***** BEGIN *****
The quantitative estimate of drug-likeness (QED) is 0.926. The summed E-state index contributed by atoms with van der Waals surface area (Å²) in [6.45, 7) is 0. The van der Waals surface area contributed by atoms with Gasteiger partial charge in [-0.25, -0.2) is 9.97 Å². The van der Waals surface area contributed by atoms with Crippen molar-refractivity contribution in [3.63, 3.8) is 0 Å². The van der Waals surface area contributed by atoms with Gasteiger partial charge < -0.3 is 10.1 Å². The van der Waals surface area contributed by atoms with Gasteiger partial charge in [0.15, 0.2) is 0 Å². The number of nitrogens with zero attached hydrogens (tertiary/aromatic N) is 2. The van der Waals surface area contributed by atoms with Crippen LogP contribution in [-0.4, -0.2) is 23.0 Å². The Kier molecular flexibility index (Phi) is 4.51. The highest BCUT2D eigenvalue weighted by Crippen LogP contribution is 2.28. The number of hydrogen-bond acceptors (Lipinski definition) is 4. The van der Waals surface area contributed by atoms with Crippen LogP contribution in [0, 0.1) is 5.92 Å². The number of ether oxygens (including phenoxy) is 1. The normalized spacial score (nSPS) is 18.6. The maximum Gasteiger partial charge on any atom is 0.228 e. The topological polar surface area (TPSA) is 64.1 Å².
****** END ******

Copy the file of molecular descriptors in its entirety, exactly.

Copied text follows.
The quantitative estimate of drug-likeness (QED) is 0.926. The summed E-state index contributed by atoms with van der Waals surface area (Å²) in [6.45, 7) is 0. The van der Waals surface area contributed by atoms with Gasteiger partial charge in [-0.25, -0.2) is 9.97 Å². The van der Waals surface area contributed by atoms with Crippen molar-refractivity contribution in [3.63, 3.8) is 0 Å². The van der Waals surface area contributed by atoms with Gasteiger partial charge < -0.3 is 10.1 Å². The van der Waals surface area contributed by atoms with Gasteiger partial charge in [0.15, 0.2) is 0 Å². The number of nitrogens with zero attached hydrogens (tertiary/aromatic N) is 2. The van der Waals surface area contributed by atoms with Crippen LogP contribution in [-0.4, -0.2) is 23.0 Å². The Kier molecular flexibility index (Phi) is 4.51. The highest BCUT2D eigenvalue weighted by Crippen LogP contribution is 2.28. The number of hydrogen-bond acceptors (Lipinski definition) is 4. The van der Waals surface area contributed by atoms with Crippen LogP contribution in [0, 0.1) is 5.92 Å². The number of ether oxygens (including phenoxy) is 1. The normalized spacial score (nSPS) is 18.6. The maximum Gasteiger partial charge on any atom is 0.228 e. The topological polar surface area (TPSA) is 64.1 Å².